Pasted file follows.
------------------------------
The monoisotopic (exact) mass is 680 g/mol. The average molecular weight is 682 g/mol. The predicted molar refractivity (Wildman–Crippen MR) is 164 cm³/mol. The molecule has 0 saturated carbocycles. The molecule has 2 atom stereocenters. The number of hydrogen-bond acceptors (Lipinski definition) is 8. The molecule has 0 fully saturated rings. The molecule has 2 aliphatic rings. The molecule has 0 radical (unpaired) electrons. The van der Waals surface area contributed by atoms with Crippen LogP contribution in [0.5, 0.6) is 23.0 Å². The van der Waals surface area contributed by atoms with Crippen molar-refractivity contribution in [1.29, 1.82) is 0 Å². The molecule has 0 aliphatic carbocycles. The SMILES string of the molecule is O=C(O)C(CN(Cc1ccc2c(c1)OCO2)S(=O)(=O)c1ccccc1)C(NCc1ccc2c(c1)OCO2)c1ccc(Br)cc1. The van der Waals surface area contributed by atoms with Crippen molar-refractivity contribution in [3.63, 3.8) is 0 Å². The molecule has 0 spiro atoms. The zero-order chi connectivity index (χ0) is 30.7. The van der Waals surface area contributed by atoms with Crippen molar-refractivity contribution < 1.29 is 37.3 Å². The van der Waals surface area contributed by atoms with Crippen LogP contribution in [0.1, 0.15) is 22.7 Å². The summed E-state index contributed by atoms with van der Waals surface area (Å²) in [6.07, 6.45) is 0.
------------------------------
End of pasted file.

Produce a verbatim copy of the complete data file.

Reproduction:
The monoisotopic (exact) mass is 680 g/mol. The average molecular weight is 682 g/mol. The predicted molar refractivity (Wildman–Crippen MR) is 164 cm³/mol. The molecule has 0 saturated carbocycles. The molecule has 2 atom stereocenters. The number of hydrogen-bond acceptors (Lipinski definition) is 8. The molecule has 0 fully saturated rings. The molecule has 2 aliphatic rings. The molecule has 0 radical (unpaired) electrons. The van der Waals surface area contributed by atoms with Crippen LogP contribution in [0.5, 0.6) is 23.0 Å². The van der Waals surface area contributed by atoms with Crippen molar-refractivity contribution in [1.29, 1.82) is 0 Å². The molecule has 0 aliphatic carbocycles. The SMILES string of the molecule is O=C(O)C(CN(Cc1ccc2c(c1)OCO2)S(=O)(=O)c1ccccc1)C(NCc1ccc2c(c1)OCO2)c1ccc(Br)cc1. The van der Waals surface area contributed by atoms with Crippen molar-refractivity contribution in [3.63, 3.8) is 0 Å². The molecule has 0 spiro atoms. The zero-order chi connectivity index (χ0) is 30.7. The van der Waals surface area contributed by atoms with Crippen molar-refractivity contribution < 1.29 is 37.3 Å². The van der Waals surface area contributed by atoms with Crippen LogP contribution in [0.1, 0.15) is 22.7 Å². The summed E-state index contributed by atoms with van der Waals surface area (Å²) in [6.07, 6.45) is 0.